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Jul 24, 2018

White House readies plan for $12 billion in emergency aid to farmers caught in Trump’s escalating trade war I Politics I The Washington Post.

washingtonpost.com

White House readies plan for $12 billion in emergency aid to farmers caught in Trump’s escalating trade war

by Damian Paletta



In this July 18, 2018 photo, soybean farmer Michael Petefish stands inside a bin with soybeans at his farm near Claremont in southern Minnesota. American farmers have put the brakes on unnecessary spending as the U.S.-China trade war escalates. (AP Photo/Jim Mone)
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The White House plans to announce on Tuesday a plan to extend $12 billion in emergency aid to farmers caught in the midst of President Trump’s escalating trade war, two people briefed on the plan said, the latest sign that growing tensions between the United States and other countries will not end soon.
An announcement could come as soon as Tuesday.
Farm groups have complained that moves by China and other countries in response to Trump’s protectionist trade stance could cost them billions of dollars, spooking Republicans who fear a political and economic blowback to Trump’s approach.
The White House has searched for months for a way to provide emergency assistance to farmers without backing down on Trump’s trade agenda, and the new program will extend roughly $12 billion through three different mechanisms run by the Department of Agriculture.
The funds will come through direct assistance, a food purchase and distribution program, and a trade promotion program.
It will rely in part on a Depression-era program called the Commodity Credit Corporation, a division of the Agriculture Department that was created in 1933 to offer a financial backstop for farmers.
Soy prices have fallen particularly hard in the past few months, though Trump has tried to deflect blame and promised to somehow take care of these farmers, many of whom are from politically crucial states like Iowa and Wisconsin.
The new plan at the Agriculture Department would advance emergency funds for these farmers but likely not provide a long-term solution if the trade disputes with China and other countries persist.
Because the program was created during the Depression, it does not rely on new congressional approval. It allows the CCC to borrow up to $30 billion from the Treasury Department to “stabilize, support, and protect farm income and prices.”
Still, some Republicans several months ago had warned against using the CCC as part of a trade-war related bailout, saying it could distort market forces and pay farmers for products they don’t produce.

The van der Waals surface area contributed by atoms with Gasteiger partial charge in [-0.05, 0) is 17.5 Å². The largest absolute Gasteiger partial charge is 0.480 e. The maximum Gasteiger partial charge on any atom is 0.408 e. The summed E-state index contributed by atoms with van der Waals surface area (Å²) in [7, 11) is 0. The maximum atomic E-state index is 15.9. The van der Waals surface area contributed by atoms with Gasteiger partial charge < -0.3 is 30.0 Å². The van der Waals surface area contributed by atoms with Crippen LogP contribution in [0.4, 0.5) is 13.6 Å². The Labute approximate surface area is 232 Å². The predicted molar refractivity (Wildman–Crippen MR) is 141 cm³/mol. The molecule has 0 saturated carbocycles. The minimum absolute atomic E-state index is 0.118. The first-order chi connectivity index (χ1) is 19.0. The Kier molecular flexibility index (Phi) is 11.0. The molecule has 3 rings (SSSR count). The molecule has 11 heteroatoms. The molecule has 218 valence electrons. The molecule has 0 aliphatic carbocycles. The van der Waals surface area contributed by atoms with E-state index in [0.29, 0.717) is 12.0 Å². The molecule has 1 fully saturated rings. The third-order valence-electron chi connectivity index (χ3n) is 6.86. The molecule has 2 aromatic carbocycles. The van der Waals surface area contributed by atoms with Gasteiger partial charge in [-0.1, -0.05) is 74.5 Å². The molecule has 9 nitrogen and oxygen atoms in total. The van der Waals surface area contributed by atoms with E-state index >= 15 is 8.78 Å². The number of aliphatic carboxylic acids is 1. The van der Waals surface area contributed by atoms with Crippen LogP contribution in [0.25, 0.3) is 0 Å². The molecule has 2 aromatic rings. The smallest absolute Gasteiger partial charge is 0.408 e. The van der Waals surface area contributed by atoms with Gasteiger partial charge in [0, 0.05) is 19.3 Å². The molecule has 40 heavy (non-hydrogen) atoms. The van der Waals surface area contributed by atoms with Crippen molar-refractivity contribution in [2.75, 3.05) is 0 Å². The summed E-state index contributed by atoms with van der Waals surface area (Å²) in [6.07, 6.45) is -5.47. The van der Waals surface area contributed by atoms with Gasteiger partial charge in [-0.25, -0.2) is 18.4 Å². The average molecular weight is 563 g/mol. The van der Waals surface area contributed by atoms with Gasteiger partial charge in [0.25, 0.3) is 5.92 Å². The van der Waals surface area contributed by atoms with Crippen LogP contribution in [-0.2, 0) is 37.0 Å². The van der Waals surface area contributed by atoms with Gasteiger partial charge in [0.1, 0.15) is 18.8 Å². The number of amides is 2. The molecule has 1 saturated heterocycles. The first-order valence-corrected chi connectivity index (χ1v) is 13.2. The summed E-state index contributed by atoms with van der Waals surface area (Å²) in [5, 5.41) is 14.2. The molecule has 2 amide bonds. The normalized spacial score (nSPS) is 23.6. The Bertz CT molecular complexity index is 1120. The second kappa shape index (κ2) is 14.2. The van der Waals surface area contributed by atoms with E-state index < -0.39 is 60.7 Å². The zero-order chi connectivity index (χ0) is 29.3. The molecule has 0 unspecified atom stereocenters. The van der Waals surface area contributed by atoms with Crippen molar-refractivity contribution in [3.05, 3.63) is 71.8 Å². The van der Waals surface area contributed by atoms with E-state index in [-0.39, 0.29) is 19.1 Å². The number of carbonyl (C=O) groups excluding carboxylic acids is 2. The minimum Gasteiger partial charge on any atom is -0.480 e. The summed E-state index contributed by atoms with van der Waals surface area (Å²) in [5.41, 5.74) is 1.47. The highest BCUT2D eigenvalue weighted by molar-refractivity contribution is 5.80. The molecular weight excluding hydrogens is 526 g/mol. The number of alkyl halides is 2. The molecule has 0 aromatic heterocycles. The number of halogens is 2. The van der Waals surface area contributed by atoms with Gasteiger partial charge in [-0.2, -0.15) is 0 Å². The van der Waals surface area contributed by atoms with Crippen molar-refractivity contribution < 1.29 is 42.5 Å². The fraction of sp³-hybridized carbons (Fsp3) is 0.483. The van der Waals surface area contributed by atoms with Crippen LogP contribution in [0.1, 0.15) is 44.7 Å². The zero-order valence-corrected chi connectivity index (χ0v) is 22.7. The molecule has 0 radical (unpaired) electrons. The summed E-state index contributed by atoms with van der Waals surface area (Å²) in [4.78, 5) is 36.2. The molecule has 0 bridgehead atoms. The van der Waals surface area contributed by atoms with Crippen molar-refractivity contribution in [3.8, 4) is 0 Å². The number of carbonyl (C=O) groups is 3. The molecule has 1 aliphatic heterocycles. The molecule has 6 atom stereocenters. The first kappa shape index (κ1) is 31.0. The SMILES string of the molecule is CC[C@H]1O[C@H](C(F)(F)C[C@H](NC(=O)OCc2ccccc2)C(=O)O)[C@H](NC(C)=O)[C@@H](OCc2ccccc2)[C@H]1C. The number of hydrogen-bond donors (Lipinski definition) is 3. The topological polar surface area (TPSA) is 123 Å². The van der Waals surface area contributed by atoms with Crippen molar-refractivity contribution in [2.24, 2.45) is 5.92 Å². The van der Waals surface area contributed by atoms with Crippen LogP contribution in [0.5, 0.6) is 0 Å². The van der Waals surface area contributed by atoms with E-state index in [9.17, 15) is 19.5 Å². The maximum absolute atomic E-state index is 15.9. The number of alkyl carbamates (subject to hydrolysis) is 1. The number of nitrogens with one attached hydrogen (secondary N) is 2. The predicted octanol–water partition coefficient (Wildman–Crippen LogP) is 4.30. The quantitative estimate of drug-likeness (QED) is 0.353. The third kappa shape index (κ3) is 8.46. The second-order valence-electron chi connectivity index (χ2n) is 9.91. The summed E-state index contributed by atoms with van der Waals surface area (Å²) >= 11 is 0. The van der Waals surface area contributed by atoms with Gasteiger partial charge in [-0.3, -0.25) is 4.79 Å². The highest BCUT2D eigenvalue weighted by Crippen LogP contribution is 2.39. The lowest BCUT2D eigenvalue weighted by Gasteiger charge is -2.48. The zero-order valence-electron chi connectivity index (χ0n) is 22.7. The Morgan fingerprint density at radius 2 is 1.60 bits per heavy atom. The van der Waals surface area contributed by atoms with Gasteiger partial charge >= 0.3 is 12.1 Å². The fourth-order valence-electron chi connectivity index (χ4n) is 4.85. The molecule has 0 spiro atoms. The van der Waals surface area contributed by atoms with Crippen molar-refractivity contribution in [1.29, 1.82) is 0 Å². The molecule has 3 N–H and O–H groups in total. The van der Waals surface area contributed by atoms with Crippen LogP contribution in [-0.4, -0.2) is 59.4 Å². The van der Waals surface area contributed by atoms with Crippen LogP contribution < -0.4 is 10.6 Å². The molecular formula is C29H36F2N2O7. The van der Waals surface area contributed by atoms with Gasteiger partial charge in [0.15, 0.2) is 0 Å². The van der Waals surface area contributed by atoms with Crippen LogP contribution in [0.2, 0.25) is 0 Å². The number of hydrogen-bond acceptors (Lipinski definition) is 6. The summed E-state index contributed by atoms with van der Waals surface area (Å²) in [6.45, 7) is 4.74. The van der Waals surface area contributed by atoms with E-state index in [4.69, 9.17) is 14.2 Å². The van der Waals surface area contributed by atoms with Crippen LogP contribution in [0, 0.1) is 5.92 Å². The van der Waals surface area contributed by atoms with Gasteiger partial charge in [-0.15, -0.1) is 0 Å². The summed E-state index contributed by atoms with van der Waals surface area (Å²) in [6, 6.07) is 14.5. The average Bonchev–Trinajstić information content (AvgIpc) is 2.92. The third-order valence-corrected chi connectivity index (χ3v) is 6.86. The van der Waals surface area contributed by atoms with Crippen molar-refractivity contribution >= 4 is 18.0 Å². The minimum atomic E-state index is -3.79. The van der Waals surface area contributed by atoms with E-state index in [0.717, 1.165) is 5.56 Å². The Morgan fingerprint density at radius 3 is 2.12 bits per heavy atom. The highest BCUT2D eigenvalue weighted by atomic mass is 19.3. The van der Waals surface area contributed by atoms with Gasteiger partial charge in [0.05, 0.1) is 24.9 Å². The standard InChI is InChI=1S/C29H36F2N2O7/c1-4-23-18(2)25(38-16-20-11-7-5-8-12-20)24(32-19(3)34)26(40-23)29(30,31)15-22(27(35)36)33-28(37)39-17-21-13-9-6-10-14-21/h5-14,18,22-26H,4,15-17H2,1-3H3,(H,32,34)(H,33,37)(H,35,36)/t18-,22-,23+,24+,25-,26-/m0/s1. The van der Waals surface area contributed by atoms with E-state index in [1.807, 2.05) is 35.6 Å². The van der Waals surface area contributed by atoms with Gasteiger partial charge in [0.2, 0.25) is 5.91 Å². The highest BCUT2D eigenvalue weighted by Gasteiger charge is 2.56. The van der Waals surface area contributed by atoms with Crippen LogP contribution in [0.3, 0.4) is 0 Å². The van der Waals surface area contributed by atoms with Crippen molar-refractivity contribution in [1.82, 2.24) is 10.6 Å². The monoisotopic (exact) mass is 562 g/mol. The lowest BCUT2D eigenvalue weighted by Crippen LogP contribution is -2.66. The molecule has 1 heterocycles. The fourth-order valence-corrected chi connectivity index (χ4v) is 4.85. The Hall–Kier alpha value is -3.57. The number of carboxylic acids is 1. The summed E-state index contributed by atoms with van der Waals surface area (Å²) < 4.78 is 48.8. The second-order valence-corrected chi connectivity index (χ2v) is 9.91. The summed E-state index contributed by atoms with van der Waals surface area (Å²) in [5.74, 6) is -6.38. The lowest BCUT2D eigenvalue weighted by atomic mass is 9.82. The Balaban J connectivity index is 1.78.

Trump is trying to mollify a growing chorus of complaints from Republicans and business groups, who have complained that his trade approach is hurting broad swaths of the economy.
Sen. Ron Johnson (R-Wis.) said Tuesday he has heard from a number of businesses in his state that the primary beneficiaries of Trump’s tariffs are overseas competitors that aren’t being hit with higher prices on their materials.
Speaking at the Heritage Foundation, Johnson said these trade disputes “could just totally run out of control” and likened them to “throwing a hand grenade of uncertainty” into the economy.
In the past four months, Trump has imposed tariffs against steel and aluminum imports from China, Canada, Mexico, the European Union, Japan, and a range of other countries, and he is threatening to broaden the scope of the tariffs to cars and uranium imports, among other things.
Several of these countries have responded to Trump’s trade measures by imposing tariffs of their own, and farmers have complained that they are the victims of retaliation from other countries, which they rely on to sell their products.
Earlier Tuesday, Trump showed no signs of backing down.
In a series of Twitter posts, he touted his strategy.
“Tariffs are the greatest!” he wrote on Twitter. “Either a country which has treated the United States unfairly on Trade negotiates a fair deal, or it gets hit with Tariffs. It’s as simple as that — and everybody’s talking!”
A number of White House officials, who have been apprehensive about Trump’s use of tariffs, had hoped that other countries would quickly offer concessions before things escalated further. But conservative critics of the White House’s approach said on Tuesday that Trump’s move to offer rescue funds to farmers suggests the standoff with other countries won’t end soon.
“If tariffs are the greatest and trade wars are easy to win, why do you have to buy the political silence of the farmers?” former Congressional Budget Office Director Douglas Holtz-Eakin wrote on Twitter.
Damian Paletta Damian Paletta is White House economic policy reporter for The Washington Post. Before joining The Post, he covered the White House for the Wall Street Journal. Follow
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